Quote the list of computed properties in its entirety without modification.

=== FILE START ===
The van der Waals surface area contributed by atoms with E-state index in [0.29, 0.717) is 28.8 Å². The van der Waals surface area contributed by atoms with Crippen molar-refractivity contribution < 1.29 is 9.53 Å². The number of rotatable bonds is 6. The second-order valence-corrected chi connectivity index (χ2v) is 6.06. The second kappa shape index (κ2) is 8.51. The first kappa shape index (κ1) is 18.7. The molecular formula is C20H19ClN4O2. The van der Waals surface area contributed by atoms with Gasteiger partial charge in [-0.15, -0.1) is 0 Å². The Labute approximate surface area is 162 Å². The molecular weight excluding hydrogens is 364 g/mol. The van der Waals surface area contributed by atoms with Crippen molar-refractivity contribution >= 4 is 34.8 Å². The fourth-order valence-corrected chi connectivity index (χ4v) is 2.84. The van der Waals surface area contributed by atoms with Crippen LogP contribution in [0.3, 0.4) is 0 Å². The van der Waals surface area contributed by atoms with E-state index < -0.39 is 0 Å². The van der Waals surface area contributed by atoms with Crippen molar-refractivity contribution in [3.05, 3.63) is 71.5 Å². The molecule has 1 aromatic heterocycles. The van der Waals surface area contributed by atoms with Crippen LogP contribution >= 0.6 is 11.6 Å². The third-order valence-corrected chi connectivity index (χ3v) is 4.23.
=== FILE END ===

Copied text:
The van der Waals surface area contributed by atoms with E-state index in [0.29, 0.717) is 28.8 Å². The van der Waals surface area contributed by atoms with Crippen molar-refractivity contribution < 1.29 is 9.53 Å². The number of rotatable bonds is 6. The second-order valence-corrected chi connectivity index (χ2v) is 6.06. The second kappa shape index (κ2) is 8.51. The first kappa shape index (κ1) is 18.7. The molecular formula is C20H19ClN4O2. The van der Waals surface area contributed by atoms with Gasteiger partial charge in [-0.15, -0.1) is 0 Å². The Labute approximate surface area is 162 Å². The molecular weight excluding hydrogens is 364 g/mol. The van der Waals surface area contributed by atoms with Crippen molar-refractivity contribution >= 4 is 34.8 Å². The fourth-order valence-corrected chi connectivity index (χ4v) is 2.84. The van der Waals surface area contributed by atoms with Crippen LogP contribution in [0.3, 0.4) is 0 Å². The van der Waals surface area contributed by atoms with E-state index < -0.39 is 0 Å². The van der Waals surface area contributed by atoms with Crippen molar-refractivity contribution in [3.05, 3.63) is 71.5 Å². The molecule has 1 aromatic heterocycles. The van der Waals surface area contributed by atoms with Crippen LogP contribution >= 0.6 is 11.6 Å². The third-order valence-corrected chi connectivity index (χ3v) is 4.23.